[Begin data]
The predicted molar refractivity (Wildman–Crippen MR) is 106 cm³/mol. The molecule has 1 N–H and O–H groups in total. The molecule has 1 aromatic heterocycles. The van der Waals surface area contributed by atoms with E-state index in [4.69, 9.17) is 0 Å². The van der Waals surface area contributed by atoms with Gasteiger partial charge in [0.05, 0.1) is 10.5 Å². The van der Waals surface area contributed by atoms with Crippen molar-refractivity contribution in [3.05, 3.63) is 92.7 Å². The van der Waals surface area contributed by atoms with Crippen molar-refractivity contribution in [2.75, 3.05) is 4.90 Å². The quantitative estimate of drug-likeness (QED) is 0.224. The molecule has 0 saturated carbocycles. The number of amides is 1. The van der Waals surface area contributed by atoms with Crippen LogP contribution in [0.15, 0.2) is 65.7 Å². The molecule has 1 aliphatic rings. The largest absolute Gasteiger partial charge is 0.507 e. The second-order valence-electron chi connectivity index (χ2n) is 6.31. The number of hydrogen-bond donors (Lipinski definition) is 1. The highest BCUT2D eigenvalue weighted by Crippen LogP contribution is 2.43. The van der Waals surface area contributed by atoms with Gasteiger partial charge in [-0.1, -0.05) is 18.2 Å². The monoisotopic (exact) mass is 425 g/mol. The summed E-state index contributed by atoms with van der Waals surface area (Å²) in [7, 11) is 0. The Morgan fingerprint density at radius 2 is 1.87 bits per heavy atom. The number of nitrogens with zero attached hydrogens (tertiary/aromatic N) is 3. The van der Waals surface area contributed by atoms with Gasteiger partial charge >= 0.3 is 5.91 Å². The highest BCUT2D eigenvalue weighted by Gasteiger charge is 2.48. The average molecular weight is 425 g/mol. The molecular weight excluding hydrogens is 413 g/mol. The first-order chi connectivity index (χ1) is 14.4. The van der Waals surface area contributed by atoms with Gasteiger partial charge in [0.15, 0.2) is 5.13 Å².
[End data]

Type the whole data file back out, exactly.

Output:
The predicted molar refractivity (Wildman–Crippen MR) is 106 cm³/mol. The molecule has 1 N–H and O–H groups in total. The molecule has 1 aromatic heterocycles. The van der Waals surface area contributed by atoms with E-state index in [4.69, 9.17) is 0 Å². The van der Waals surface area contributed by atoms with Gasteiger partial charge in [0.05, 0.1) is 10.5 Å². The van der Waals surface area contributed by atoms with Crippen molar-refractivity contribution in [3.05, 3.63) is 92.7 Å². The van der Waals surface area contributed by atoms with Crippen molar-refractivity contribution in [2.75, 3.05) is 4.90 Å². The quantitative estimate of drug-likeness (QED) is 0.224. The molecule has 0 saturated carbocycles. The number of amides is 1. The van der Waals surface area contributed by atoms with Crippen LogP contribution in [0.15, 0.2) is 65.7 Å². The molecule has 1 aliphatic rings. The largest absolute Gasteiger partial charge is 0.507 e. The second-order valence-electron chi connectivity index (χ2n) is 6.31. The number of hydrogen-bond donors (Lipinski definition) is 1. The highest BCUT2D eigenvalue weighted by Crippen LogP contribution is 2.43. The van der Waals surface area contributed by atoms with Gasteiger partial charge in [-0.1, -0.05) is 18.2 Å². The monoisotopic (exact) mass is 425 g/mol. The summed E-state index contributed by atoms with van der Waals surface area (Å²) in [7, 11) is 0. The Morgan fingerprint density at radius 2 is 1.87 bits per heavy atom. The number of nitrogens with zero attached hydrogens (tertiary/aromatic N) is 3. The van der Waals surface area contributed by atoms with Gasteiger partial charge >= 0.3 is 5.91 Å². The highest BCUT2D eigenvalue weighted by Gasteiger charge is 2.48. The average molecular weight is 425 g/mol. The molecular weight excluding hydrogens is 413 g/mol. The first-order chi connectivity index (χ1) is 14.4. The van der Waals surface area contributed by atoms with Gasteiger partial charge in [0.15, 0.2) is 5.13 Å².